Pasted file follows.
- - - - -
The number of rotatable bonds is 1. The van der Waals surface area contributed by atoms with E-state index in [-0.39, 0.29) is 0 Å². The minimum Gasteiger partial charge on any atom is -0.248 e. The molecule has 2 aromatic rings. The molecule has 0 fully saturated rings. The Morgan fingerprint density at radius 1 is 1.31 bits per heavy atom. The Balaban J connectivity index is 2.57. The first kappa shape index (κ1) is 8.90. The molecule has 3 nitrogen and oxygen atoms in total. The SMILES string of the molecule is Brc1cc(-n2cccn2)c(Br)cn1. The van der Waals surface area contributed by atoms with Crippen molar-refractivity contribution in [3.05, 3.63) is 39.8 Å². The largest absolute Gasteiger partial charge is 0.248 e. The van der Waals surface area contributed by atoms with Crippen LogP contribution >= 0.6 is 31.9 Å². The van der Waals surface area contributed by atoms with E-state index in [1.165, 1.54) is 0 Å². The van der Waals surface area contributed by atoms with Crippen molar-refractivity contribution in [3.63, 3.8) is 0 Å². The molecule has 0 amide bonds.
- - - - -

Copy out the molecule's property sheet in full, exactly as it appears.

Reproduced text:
The number of rotatable bonds is 1. The van der Waals surface area contributed by atoms with E-state index in [-0.39, 0.29) is 0 Å². The minimum Gasteiger partial charge on any atom is -0.248 e. The molecule has 2 aromatic rings. The molecule has 0 fully saturated rings. The Morgan fingerprint density at radius 1 is 1.31 bits per heavy atom. The Balaban J connectivity index is 2.57. The first kappa shape index (κ1) is 8.90. The molecule has 3 nitrogen and oxygen atoms in total. The SMILES string of the molecule is Brc1cc(-n2cccn2)c(Br)cn1. The van der Waals surface area contributed by atoms with Crippen molar-refractivity contribution in [3.05, 3.63) is 39.8 Å². The largest absolute Gasteiger partial charge is 0.248 e. The van der Waals surface area contributed by atoms with Crippen LogP contribution >= 0.6 is 31.9 Å². The van der Waals surface area contributed by atoms with E-state index in [1.165, 1.54) is 0 Å². The van der Waals surface area contributed by atoms with Crippen molar-refractivity contribution in [3.63, 3.8) is 0 Å². The molecule has 0 amide bonds.